Independence City Council members decided that proposed changes to city rules regarding animals was a bit too much for one sitting.

Many of the changes the city is considering to the city codes would clarify or clean up language that is outdated or redundant. But some changes – the ones that could possibly receive the most scrutiny from the council – address so-called “community cats,” the city's population of stray and feral cats. The council voted 5-2 Monday to send the ordinance back to city staff.

Before he made the motion to do that, Council Member Curt Dougherty said he had questions about implementing and paying for some of the changes, and if the council saw those changes over multiple ordinances, it could “Eat an elephant one bite at a time.”

“This thing is pretty thick; it's pretty full,” Dougherty said. “Myself and some of the others have some concerns that it may be too much to see in its entirety.

“I'd like to see it in smaller pieces so we can look at each piece individually.”

Furthermore, Dougherty said, the city is not under a time constraint to make changes due to grant funding or other reasons.

The changes would allow residents to provide food, water and other care for four or fewer feral or stray cats in their neighborhood provided they get the cats spayed or neutered. Owners who allow their cat to go outside would have to have the cat sterilized by the time it's 4 months old.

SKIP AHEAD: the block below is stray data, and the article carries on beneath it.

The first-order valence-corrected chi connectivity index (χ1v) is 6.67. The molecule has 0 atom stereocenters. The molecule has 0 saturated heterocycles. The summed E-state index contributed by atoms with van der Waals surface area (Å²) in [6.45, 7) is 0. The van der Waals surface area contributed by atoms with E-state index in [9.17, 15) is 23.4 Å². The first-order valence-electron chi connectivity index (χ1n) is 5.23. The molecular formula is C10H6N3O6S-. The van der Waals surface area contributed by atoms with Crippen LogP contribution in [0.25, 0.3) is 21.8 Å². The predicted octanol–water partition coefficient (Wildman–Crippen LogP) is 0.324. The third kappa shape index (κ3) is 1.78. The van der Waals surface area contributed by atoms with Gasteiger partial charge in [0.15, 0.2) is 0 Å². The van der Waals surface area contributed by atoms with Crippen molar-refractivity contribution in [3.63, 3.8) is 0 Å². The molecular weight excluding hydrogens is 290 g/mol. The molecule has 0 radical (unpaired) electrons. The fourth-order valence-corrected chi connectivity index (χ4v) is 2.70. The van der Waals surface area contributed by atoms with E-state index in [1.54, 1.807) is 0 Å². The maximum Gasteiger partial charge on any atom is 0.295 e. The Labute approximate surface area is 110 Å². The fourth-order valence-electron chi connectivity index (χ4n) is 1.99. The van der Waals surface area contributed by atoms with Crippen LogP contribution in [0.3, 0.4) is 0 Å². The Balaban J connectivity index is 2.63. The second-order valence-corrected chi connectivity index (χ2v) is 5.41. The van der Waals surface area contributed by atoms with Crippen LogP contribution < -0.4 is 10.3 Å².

A colony – five or more stray cats – would be allowed with permission from neighbors. Colonies of 10 or more would not be permitted, though a caregiver of such an existing one would have a year to find placement for friendly cats.

The Great Plains SPCA animal shelter that the city contracts with is often at capacity with cats because it receives so many strays and can't adopt them out fast enough.

Mayor Eileen Weir and Council Member Scott Roberson voted against the motion to refer back to staff, but Weir said she understood the action.

“There's a lot of changes in there – some housekeeping things, but some things are significantly different,” she said. “I'm supportive of the ordinance, but I understand the council members' desire to break it into smaller pieces. This has many, many months, if not years of work put into it.”

“I'm supportive of the amendment as it stands,” Council Member Chris Whiting added. “I just want to make sure everybody on the council has their questions answered and are comfortable with it.”

Other proposed changes would outlaw roosters in residential zoned areas, call for rabies vaccinations in cats and dogs by four months instead of six, limit unsupervised tethering for outdoor dogs and change the current dangerous dog designation by breaking it into three categories – aggressive, dangerous and vicious.

• Aggressive dogs would be those that have made a minor attack on another domestic animal or displayed aggressive behavior. New owners of such a dog would have to be informed of the designation.

• A dangerous dog would be one that injures a person, or severely injures or kills a domestic animal. They would have to kept in a secure structure with a sign, and leashed and muzzled if on a walk.

• Vicious dogs would be those that severely injure a person and would have to put down or removed from the city.